Subject Re: [ib-support] Re: -- Comment
Author Claudio Valderrama C.
""Fabrice Aeschbacher"" <fabrice.aeschbacher@...> wrote in
message news:<9t0nc1+kpik@...>...
> If I do this, I getthe following error:
> -- INPUT TESTDATAS.SQL; /* Insert some test data */
> Statement failed, SQLCODE =3D -104
> Dynamic SQL Error
> -SQL error code =3D -104
> -Unexpected end of command

Fabrice, try this:


Now, tell me, what do you get? Same error message, right? There are a couple
of problems here:

1.- Unlike MsSql, the IB/FB engine can handle only one statement at a time.
The client is responsible for doing that. If you use the API to send two
statements separated by semicolon and try to prepare, you will get an error.

2.- Second, the built-in utility that handles interactive SQL is just isql.
As Mark O'Donohue pointed out several months ago, it's really painful to
have to deal with two parsers: one in the engine at the DSQL layer, the
other inside isql. Mark wanted to fix isql to handle those cases but he
couldn't find time to do that. The isql parser is primitive. Remember it
needs the SET TERM kludge because it doesn't know the FB syntax, so it can't
tell when a stored proc definition has finished if not for the terminator.
The nice isql sends anything it finds when a semicolon appears, unless the
terminator has been changed as one needs to do when creating triggers and
procedures. When isql sees
/* comment */ ;
-- comment ;
it takes the whole line and sends it to the engine. Mark's opinion is that
isql should be cleverer.

3.- The de-facto terminator in the DSQL layer, hardcoded in dsql.c is the
semicolon. When given a statement, the DSQL layer does:
- scans the string right to left, finding the first non-blank character.
Then it sees if it's a semicolon and in this case, decrements the length of
the string, ignoring the semicolon for the next phases;
- initializes the parser, including the pointer to the input string;
- calls the main parsing routine that does the dirty job.
As you can see, there's no place in the engine where it can deal with
multiple statements in a single command line. The preparation phase needs
one statement at a time to return a handle or it would have to work in a
really tricky way, maybe returning an array of statement handles. It would
be horrible. When you send a comment (old style or single line comment)
followed by the colon, the engine calls the parsing routine, the parser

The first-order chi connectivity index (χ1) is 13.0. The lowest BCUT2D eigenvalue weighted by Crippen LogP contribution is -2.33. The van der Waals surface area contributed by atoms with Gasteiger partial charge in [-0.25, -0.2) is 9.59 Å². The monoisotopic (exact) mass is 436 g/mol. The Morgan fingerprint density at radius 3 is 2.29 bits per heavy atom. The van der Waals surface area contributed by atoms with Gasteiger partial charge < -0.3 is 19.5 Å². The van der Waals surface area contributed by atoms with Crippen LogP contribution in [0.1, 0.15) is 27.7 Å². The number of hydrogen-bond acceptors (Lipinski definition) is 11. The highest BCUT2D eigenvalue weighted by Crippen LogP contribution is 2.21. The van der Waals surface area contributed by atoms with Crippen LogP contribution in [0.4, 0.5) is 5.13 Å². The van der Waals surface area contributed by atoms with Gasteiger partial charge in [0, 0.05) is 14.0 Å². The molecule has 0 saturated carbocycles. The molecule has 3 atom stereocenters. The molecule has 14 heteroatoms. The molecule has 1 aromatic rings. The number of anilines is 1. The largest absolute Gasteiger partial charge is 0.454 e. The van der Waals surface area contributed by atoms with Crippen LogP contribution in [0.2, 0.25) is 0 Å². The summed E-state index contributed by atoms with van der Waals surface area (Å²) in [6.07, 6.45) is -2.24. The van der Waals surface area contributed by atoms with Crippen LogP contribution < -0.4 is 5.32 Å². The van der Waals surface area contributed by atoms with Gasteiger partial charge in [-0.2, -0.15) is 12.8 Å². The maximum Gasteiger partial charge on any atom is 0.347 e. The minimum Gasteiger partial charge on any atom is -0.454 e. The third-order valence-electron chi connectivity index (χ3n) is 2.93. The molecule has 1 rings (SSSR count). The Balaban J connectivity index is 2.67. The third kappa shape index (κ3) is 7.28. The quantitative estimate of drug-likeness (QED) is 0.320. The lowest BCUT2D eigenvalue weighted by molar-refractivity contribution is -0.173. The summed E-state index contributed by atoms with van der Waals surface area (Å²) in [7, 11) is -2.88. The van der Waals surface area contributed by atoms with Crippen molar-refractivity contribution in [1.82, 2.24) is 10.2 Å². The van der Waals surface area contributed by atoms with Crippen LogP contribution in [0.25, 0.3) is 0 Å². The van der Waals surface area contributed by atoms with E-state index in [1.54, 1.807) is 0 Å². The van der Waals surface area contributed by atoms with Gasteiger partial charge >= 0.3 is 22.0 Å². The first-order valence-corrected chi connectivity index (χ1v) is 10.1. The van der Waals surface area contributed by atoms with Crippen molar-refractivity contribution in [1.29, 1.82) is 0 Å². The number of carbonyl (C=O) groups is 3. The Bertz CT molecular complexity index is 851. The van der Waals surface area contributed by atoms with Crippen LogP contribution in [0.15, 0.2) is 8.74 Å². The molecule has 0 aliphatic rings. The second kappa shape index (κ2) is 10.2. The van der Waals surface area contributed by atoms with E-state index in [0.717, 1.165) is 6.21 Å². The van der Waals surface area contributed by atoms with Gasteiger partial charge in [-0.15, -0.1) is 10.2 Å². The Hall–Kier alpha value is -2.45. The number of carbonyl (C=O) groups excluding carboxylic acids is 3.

calls the lexer and the lexer exhausts the input string looking for
something "useful" that's outside a comment. There's nothing, so the parser
in turn returns a nod_null type, the engine tries to prepare this "nothing"
statement and fails, obviously.

4.- While I'm not the only one that dislikes yacc-based parsers, I have to
admit that its attractive is that you "declare" instead of "program" the
syntax. Same as SQL, you say what you want instead of how you want it: you
don't write a descending parser, same as you don't pass the engine a
function to access each record in disk. Unfortunately, yacc generates a
goto-based C file with global variables. Also, as SQL users know,
declarative programming has its limits and same as GDML will beat SQL for
some tasks, a custom-made parser will beat the yacc-generated parser when
the grammar becomes too complex. I wrote "grammar" because this is not a
matter of simple parsing... in the middle (while recognizing the syntax) you
should generate information for the next phase in the engine, in the form of
nodes, and this is where the problem starts. Making error reporting 5% more
useful was tricky, as I know because I implemented that. The "column
unknown" error will tell you now the name of the unrecognized column, for

5.- While I agree in general terms that the our yacc-based parser is not the
best thing we have, I think that it's not the main culprit of what happens
there. Given that the engine processes one statement at a time, if you send
it a comment, it can do no other thing than complain, as it's doing. As Mark
said, make isql better if possible.

Claudio Valderrama C.
Ingeniero en Informática - Consultor independiente -